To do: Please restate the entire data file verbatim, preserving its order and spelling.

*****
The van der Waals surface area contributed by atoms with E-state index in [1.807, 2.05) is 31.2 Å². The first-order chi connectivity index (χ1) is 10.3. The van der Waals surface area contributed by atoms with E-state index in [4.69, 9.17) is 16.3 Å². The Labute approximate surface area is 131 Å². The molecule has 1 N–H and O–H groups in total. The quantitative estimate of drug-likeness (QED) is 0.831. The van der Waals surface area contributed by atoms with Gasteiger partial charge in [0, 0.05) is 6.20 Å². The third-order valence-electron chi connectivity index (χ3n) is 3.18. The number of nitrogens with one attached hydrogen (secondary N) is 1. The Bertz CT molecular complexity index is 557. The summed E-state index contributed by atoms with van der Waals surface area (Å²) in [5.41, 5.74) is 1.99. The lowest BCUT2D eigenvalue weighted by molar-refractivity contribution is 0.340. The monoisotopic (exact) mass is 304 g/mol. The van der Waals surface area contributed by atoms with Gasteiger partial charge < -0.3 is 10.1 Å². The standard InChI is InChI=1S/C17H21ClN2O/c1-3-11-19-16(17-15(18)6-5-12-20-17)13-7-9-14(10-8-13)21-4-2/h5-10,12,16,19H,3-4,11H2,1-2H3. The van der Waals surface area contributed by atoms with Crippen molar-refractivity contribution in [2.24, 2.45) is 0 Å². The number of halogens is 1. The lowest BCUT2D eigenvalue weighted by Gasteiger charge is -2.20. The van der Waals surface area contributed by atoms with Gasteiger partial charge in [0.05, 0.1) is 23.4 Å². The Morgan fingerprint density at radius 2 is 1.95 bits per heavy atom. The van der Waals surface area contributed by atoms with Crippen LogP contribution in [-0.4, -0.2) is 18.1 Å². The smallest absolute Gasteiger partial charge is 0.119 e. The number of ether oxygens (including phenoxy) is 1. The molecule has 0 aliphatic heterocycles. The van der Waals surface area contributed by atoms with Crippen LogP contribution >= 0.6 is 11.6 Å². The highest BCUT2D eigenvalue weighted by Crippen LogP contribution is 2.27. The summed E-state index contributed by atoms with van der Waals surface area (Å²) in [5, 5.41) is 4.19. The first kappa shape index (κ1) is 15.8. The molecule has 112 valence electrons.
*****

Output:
The van der Waals surface area contributed by atoms with E-state index in [1.807, 2.05) is 31.2 Å². The first-order chi connectivity index (χ1) is 10.3. The van der Waals surface area contributed by atoms with E-state index in [4.69, 9.17) is 16.3 Å². The Labute approximate surface area is 131 Å². The molecule has 1 N–H and O–H groups in total. The quantitative estimate of drug-likeness (QED) is 0.831. The van der Waals surface area contributed by atoms with Gasteiger partial charge in [0, 0.05) is 6.20 Å². The third-order valence-electron chi connectivity index (χ3n) is 3.18. The number of nitrogens with one attached hydrogen (secondary N) is 1. The Bertz CT molecular complexity index is 557. The summed E-state index contributed by atoms with van der Waals surface area (Å²) in [5.41, 5.74) is 1.99. The lowest BCUT2D eigenvalue weighted by molar-refractivity contribution is 0.340. The monoisotopic (exact) mass is 304 g/mol. The van der Waals surface area contributed by atoms with Gasteiger partial charge < -0.3 is 10.1 Å². The standard InChI is InChI=1S/C17H21ClN2O/c1-3-11-19-16(17-15(18)6-5-12-20-17)13-7-9-14(10-8-13)21-4-2/h5-10,12,16,19H,3-4,11H2,1-2H3. The van der Waals surface area contributed by atoms with Crippen molar-refractivity contribution in [2.24, 2.45) is 0 Å². The number of halogens is 1. The lowest BCUT2D eigenvalue weighted by Gasteiger charge is -2.20. The van der Waals surface area contributed by atoms with Gasteiger partial charge in [0.05, 0.1) is 23.4 Å². The Morgan fingerprint density at radius 2 is 1.95 bits per heavy atom. The van der Waals surface area contributed by atoms with Crippen LogP contribution in [-0.4, -0.2) is 18.1 Å². The smallest absolute Gasteiger partial charge is 0.119 e. The number of ether oxygens (including phenoxy) is 1. The molecule has 0 aliphatic heterocycles. The van der Waals surface area contributed by atoms with Crippen LogP contribution >= 0.6 is 11.6 Å². The highest BCUT2D eigenvalue weighted by Crippen LogP contribution is 2.27. The summed E-state index contributed by atoms with van der Waals surface area (Å²) in [5, 5.41) is 4.19. The first kappa shape index (κ1) is 15.8. The molecule has 112 valence electrons.